ready for elastic

Elastic -- As with fabric so with elastic, as far as differences in stretch. I have a strong preference for comfort and found some soft-on-one-side elastic that I like. It was the uncomfortable skritchy seams and elastics that got me into making my own to begin with. Our local stores haven’t much of a selection so I bought a lot of different types from Sew skivvie elasticSassy Fabrics (www.sewsassy.com) online. Plenty of choices there, so it’s easy to experiment and find what you like best. The last few pairs I made I tried out a wider, softer, elastic for the tops. While I do like the feel and fit of the elastic I neglected to take into account that it had less stretch than what I had been using. So back to the sewing room (actually, the kitchen table) - cut out the side seams, piece in an extension. This works but it would have been much easier to simply add an inch to the elastic to begin with. This elastic also turned out to not be very durable unfortunately.

Finding and fitting just the right lengths of elastic can be a bit of trial and error (make notes!). Using an already-fits item helps in the initial guess. Use plenty of pins. Here are my notes for sewing on the elastic.

sewing elastic* Reduce pressure foot to 1 // Loosen needle tension to 3 // Stretch and stitch slowly
* Butt and handstitch ends together if sturdy. Overlap half inch and stitch if not.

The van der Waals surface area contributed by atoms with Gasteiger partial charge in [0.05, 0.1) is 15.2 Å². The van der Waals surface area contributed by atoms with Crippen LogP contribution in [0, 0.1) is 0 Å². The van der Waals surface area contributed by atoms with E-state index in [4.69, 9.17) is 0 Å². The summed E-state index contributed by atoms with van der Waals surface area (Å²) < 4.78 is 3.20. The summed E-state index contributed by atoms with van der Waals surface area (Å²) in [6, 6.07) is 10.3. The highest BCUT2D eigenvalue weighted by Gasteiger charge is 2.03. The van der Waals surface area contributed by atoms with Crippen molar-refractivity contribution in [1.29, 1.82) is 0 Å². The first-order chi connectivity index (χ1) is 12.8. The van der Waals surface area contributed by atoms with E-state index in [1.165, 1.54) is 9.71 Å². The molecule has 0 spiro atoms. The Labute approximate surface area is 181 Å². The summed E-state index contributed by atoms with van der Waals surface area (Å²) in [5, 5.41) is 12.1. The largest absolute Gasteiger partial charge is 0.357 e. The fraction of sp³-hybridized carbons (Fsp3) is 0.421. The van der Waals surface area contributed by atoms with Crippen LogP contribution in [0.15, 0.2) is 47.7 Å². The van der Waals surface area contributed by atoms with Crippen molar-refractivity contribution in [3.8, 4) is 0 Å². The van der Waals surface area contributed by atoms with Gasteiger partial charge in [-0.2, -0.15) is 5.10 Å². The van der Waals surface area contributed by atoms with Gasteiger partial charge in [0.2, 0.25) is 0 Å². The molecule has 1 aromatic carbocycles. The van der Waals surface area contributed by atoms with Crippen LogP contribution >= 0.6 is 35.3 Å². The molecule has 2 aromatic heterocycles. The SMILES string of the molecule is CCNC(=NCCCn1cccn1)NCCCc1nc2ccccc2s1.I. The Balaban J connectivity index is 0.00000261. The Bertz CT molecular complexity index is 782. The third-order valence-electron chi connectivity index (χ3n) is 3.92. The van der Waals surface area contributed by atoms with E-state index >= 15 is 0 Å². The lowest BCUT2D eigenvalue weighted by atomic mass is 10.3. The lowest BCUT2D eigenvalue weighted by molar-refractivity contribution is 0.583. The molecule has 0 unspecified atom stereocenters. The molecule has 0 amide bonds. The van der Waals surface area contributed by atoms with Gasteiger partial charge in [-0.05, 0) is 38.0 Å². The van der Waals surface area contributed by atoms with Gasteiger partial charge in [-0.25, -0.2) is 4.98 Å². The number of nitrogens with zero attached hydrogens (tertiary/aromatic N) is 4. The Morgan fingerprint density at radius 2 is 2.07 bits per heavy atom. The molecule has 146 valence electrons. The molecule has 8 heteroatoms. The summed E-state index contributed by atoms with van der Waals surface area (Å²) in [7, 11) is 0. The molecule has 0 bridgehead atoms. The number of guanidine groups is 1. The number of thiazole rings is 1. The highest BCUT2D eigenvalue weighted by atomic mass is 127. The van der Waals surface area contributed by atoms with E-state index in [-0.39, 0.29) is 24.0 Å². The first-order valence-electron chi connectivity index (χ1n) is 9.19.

* TOP: Mark four spots evenly spaced on both fabric and elastic. Match, pin and stitch.
* LEGS: No stretch when pinning front, some stretch crotch, more on back, most of widest area.
* Pin back side of elastic down onto right side of fabric, even with outer edge, picots down.
* Stitch along bottom edge (or near picots)
* TOP: Trim back any fabric showing over elastic.
* Fold in and stitch along/over bottom of elastic. [Or fold in twice for fabric covered]
* Elastic relaxes back to shape after washing. Wait till after a few wearings/washings to make decision on pattern adjustments.

decorative top stitchAny of the stitching can add a little flair by using a more decorative stitch. Experiment with your fabric and different combinations. My favorite is a simple 3-step-zigzag.

Make your skivvy, wash it, wear it, adjust your pattern, find some more material, make another pair, wash it, wear it... There’s no end to this instruction! Do wash before making altering decisions as the fabric and elastic will relax back to shape in the washing and be more a more accurate fit.

So that takes care of the bathing suit bottom test piece (the first photo) and now I have to come up with the top. I still have that fabric I bought last spring and hopefully I’ll get to sewing up that final bathing suit before the snow goes. BTW, much of the above pertains to men’s knit undershorts (bathing suit/biking short/running shorts...), too. They are a bit more complicated to sew up but not overly so. So next time you’re in the local thrift store, check out the larger sized knit shirts for your next sewing project, for him or her.


Copyright by Susan Robishaw
 



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Have you read  "Frost Dancing - Tips from a Northern Gardener"? A fun short read.

or "Homesteading Adventures"    Creating our backwoods homestead--the first 20 years.

and "Growing Berries for Food and Fun"   A journey you can use in your own garden.
 

updated 01/16/2017